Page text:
Here is a quote from this document.
"By reversing the reducing agent pump's direction of rotation (via PWM signal), the system switches
to evacuation mode whenever the engine is shut off.
A differential pressure sensor is integrated into the pump for pressure control purposes.
It recognizes the pump's direction of rotation by sensing positive or negative pressure. "
And here I guess - could this be what you saw in the PWM signal !!!.
Thanks as always for your input and great find on the Audi system. Looking at the image with the diagram it would appear to work in a similar way using a bi-directional pump to change the flow direction rather than a valve. Still uses a check valve and orifice to restrict the flow. As we know, pressure is just the restriction to flow. Nice to see the statement about the PWM controlling the pump as well which is definitely what we see when the pump is active. However, when the pump isn't active there is something strange going on.
Below is an image of the priming and then purging of the Denox 2.2 system and I've highlighted the points of interest.
I've zoomed in on an area where the pump isn't active but we have a type of PWM signal. This change is also very noticeable in the duty cycle math channel I've added. When the pump is active we can see how the PWM % changes depending on what the pump is doing. During the priming stage the pump is commanded to run high to generate the pressure quickly and then as pressure builds it backs on the speed to maintain the pressure. Then as the purging cycle starts the pump is commanded back to high to draw back the fluid as quickly as possible.
I've added the file below as well for anyone that is interested in viewing. Thanks for everyone's input so far, always appreciated.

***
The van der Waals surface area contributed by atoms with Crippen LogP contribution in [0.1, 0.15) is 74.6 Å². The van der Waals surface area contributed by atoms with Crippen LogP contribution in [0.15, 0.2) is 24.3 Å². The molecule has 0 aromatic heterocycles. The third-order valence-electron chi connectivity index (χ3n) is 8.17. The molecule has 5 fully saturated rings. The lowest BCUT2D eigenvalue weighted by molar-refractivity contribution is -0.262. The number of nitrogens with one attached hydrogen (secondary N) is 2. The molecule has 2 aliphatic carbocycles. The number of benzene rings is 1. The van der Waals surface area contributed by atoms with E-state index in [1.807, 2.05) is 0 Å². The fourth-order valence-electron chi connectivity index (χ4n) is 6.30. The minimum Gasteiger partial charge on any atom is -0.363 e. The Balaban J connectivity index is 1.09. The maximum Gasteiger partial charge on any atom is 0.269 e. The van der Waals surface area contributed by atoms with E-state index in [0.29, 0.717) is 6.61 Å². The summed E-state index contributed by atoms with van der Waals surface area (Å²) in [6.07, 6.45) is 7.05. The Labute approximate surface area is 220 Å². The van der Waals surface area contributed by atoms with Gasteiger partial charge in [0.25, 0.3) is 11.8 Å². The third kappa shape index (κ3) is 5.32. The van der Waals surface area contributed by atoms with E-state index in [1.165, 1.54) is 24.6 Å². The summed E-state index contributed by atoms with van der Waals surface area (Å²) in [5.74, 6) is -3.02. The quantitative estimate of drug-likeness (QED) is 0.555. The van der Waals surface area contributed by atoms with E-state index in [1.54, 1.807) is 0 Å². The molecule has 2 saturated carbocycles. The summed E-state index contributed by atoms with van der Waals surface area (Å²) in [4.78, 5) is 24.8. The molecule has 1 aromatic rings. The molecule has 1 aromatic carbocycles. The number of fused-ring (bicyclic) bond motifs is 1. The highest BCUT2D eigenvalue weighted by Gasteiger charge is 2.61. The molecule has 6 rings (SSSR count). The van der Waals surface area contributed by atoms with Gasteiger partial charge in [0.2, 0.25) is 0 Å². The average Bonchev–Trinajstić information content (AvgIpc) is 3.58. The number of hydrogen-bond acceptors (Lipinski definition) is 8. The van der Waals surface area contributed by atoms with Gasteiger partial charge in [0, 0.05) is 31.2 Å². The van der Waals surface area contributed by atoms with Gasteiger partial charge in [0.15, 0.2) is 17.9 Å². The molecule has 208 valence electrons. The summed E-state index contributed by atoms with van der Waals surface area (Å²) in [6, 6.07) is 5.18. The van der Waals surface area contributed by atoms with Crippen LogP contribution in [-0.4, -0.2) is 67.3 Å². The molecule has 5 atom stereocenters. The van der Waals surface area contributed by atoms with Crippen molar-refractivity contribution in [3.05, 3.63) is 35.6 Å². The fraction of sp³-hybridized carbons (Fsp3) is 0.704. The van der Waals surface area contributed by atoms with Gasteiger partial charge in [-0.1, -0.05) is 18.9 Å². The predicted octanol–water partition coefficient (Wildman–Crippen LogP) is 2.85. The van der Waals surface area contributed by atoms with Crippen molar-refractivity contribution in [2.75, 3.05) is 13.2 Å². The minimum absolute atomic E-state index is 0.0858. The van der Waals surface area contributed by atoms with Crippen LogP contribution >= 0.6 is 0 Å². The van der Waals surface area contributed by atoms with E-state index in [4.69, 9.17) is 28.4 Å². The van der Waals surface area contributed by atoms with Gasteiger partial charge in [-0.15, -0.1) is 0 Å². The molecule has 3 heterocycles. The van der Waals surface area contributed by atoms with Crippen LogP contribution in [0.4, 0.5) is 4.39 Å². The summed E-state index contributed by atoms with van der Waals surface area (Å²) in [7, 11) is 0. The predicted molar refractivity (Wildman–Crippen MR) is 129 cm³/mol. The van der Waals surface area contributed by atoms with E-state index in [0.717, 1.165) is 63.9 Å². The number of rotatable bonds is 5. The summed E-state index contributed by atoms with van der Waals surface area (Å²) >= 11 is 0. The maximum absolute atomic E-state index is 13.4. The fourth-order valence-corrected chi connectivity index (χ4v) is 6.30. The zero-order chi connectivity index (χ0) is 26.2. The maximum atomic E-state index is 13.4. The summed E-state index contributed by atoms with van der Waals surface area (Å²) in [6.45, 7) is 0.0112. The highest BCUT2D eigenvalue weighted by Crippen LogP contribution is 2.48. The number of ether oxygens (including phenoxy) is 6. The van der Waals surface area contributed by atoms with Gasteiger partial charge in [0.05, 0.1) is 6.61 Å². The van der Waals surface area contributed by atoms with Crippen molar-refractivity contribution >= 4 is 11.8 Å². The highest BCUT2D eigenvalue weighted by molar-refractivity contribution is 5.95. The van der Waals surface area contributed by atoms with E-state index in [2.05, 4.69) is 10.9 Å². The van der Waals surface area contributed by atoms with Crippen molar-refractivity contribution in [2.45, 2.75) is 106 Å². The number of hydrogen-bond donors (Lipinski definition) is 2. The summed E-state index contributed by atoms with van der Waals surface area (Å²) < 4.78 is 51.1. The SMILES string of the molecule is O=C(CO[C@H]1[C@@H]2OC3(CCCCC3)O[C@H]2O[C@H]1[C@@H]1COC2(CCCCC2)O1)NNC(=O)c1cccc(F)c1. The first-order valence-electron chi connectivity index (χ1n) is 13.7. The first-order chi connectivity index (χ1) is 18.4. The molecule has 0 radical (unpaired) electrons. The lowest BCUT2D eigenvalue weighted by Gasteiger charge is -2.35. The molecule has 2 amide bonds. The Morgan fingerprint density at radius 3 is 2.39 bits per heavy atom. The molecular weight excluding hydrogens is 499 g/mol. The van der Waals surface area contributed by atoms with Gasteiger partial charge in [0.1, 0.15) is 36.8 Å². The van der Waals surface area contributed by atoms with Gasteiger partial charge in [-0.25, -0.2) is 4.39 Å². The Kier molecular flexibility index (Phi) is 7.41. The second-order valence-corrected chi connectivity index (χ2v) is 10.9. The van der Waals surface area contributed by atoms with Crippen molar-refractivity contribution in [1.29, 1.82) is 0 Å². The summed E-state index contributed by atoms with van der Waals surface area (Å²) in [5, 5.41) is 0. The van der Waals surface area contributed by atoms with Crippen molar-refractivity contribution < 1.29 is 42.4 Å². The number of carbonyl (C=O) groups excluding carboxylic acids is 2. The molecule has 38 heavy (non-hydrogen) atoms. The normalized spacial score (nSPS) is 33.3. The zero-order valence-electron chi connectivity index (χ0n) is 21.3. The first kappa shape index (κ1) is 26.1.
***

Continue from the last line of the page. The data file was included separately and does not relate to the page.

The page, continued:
- (12.91 MiB) Downloaded 118 times
The signal prior to the PWM is indeed temperature data from the pump unit to the emissions controller. I believe it may be a communication language that is proprietary to Bosch but I'm not sure on that.
When a Bosch SCR emissions system is first turned on, it enters a standby phase where it initiates communication on the CAN Bus back to the vehicle - it's first message generally includes DEF Level Sensor data to get the dash gauge up and running.
Once the standby phase is complete, the system enters into a "No Pressure Control Phase". When this happens, the Denoxotronic Pump Module sends temperature data from one of it's internal temperature sensors (it has two). The temperature sensor that is sending data is measuring the temperature of the DEF inside the pump unit. If the temperature is too low, the emissions controller will initiate a defrost mode - the exact temperature of this varies in calibration from OE to OE but 25°F is a pretty common number here.
The pump's internal heater is wired in-series with a PTC temperature sensor. The PTC sensor is measuring the temperature of the heater. Therefore, as the pump's temperature increases, the current through the heater decreases. It's sort of a self-regulating system, although the emissions controller ultimately has control over whether it's on or off.